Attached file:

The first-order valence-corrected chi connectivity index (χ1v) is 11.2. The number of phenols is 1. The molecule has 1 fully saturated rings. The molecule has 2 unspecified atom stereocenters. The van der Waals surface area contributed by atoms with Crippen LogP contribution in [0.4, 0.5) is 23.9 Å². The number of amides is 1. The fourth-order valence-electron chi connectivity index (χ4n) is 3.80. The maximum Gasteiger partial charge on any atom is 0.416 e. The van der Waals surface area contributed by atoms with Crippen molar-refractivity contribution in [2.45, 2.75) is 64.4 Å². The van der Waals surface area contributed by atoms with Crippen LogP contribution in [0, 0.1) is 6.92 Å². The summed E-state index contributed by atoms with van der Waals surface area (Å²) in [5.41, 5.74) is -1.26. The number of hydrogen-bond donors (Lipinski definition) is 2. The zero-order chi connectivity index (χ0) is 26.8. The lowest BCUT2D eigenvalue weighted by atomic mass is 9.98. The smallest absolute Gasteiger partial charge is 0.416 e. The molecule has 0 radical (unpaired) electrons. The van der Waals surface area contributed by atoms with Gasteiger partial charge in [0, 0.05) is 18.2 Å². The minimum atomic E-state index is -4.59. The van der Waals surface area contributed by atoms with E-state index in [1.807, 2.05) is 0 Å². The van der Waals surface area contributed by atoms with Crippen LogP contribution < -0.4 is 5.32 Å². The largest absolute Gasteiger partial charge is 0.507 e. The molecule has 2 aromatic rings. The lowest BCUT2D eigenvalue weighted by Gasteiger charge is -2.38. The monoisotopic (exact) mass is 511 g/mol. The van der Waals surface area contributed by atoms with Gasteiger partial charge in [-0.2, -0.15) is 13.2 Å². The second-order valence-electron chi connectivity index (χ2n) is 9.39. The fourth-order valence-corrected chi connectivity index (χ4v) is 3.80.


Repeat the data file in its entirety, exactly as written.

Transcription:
The first-order valence-corrected chi connectivity index (χ1v) is 11.2. The number of phenols is 1. The molecule has 1 fully saturated rings. The molecule has 2 unspecified atom stereocenters. The van der Waals surface area contributed by atoms with Crippen LogP contribution in [0.4, 0.5) is 23.9 Å². The number of amides is 1. The fourth-order valence-electron chi connectivity index (χ4n) is 3.80. The maximum Gasteiger partial charge on any atom is 0.416 e. The van der Waals surface area contributed by atoms with Crippen molar-refractivity contribution in [2.45, 2.75) is 64.4 Å². The van der Waals surface area contributed by atoms with Crippen LogP contribution in [0, 0.1) is 6.92 Å². The summed E-state index contributed by atoms with van der Waals surface area (Å²) in [5.41, 5.74) is -1.26. The number of hydrogen-bond donors (Lipinski definition) is 2. The zero-order chi connectivity index (χ0) is 26.8. The lowest BCUT2D eigenvalue weighted by atomic mass is 9.98. The smallest absolute Gasteiger partial charge is 0.416 e. The molecule has 0 radical (unpaired) electrons. The van der Waals surface area contributed by atoms with Gasteiger partial charge in [0, 0.05) is 18.2 Å². The minimum atomic E-state index is -4.59. The van der Waals surface area contributed by atoms with E-state index in [1.807, 2.05) is 0 Å². The van der Waals surface area contributed by atoms with Crippen LogP contribution < -0.4 is 5.32 Å². The largest absolute Gasteiger partial charge is 0.507 e. The molecule has 2 aromatic rings. The lowest BCUT2D eigenvalue weighted by Gasteiger charge is -2.38. The monoisotopic (exact) mass is 511 g/mol. The van der Waals surface area contributed by atoms with Gasteiger partial charge in [-0.2, -0.15) is 13.2 Å². The second-order valence-electron chi connectivity index (χ2n) is 9.39. The fourth-order valence-corrected chi connectivity index (χ4v) is 3.80.